Wednesday, December 12, 2007

Tokyo Story

Today is the anniversary of the death in 1963 of Yasujiro Ozu, a noted Japanese film director. To honor his memory we watched Tokyo Story, the first film we've seen by him. This film is #57 on's list of top 100 spiritually significant films. It is also on Time's list of top 100 movies. It is on the most recent top-10 list from the BFI, as well as their last list.

We have the Criterion edition of this film but did not watch any of the special features -just the film itself. Here is the Criterion trailer:

"As long as life goes on relationships between parents and children will bring boundless joy and endless grief."

Guardian Unlimited has a review. Roger Ebert's review is here. He begins his review with these spoiler-ridden words:

No story could be simpler. An old couple come to the city to visit their children and grandchildren. Their children are busy, and the old people upset their routines. In a quiet way, without anyone admitting it, the visit goes badly. The parents return home. A few days later, the grandmother dies. Now it is the turn of the children to make a journey.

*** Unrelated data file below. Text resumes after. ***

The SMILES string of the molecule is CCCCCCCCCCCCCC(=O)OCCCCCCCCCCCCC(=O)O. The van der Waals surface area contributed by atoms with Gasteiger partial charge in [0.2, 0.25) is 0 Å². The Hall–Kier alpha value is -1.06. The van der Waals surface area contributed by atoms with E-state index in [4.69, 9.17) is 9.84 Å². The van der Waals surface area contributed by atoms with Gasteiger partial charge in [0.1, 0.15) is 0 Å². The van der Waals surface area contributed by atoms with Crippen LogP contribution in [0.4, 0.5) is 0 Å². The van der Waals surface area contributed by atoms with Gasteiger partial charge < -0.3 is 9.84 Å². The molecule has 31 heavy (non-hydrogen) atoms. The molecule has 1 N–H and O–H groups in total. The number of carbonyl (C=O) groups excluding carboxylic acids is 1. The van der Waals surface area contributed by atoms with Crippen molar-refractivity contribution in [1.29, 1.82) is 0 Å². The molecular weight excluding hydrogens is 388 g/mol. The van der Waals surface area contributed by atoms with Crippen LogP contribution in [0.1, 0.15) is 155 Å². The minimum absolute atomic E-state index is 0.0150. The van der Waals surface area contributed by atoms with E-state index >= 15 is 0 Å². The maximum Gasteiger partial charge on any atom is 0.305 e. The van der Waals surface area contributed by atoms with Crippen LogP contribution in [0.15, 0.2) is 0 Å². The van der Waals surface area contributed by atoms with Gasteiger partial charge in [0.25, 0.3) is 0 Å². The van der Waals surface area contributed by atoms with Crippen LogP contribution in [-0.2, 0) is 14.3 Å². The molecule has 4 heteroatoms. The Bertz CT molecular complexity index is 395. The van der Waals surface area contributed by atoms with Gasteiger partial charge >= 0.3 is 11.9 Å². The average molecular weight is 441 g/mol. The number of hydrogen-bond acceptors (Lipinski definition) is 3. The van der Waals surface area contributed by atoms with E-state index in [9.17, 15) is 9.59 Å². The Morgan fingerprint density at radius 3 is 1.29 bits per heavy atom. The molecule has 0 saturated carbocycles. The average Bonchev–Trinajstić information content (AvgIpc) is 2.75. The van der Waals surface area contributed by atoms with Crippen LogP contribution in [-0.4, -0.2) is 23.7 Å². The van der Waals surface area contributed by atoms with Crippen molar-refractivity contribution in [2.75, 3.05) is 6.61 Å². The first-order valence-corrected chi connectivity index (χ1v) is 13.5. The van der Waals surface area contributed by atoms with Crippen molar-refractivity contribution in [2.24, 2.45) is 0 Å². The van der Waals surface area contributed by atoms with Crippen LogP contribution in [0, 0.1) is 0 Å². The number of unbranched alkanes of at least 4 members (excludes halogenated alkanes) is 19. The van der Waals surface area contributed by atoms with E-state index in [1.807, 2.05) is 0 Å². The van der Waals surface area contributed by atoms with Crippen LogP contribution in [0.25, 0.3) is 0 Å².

From these few elements Yasujiro Ozu made one of the greatest films of all time. "Tokyo Story" (1953) lacks sentimental triggers and contrived emotion; it looks away from moments a lesser movie would have exploited. It doesn't want to force our emotions, but to share its understanding. It does this so well that I am near tears in the last 30 minutes. It ennobles the cinema.

And I think these words capture my emotional response to the movie. It is such a quiet, calm film and yet it has great power to move. Or at least I thought so. The Younger Son was more confused by it than moved, and he prefers Kurosawa's Ikiru, which he said he would gladly watch again with me. He passed on the opportunity to watch this one again sometime.

1001 Flicks has a review.

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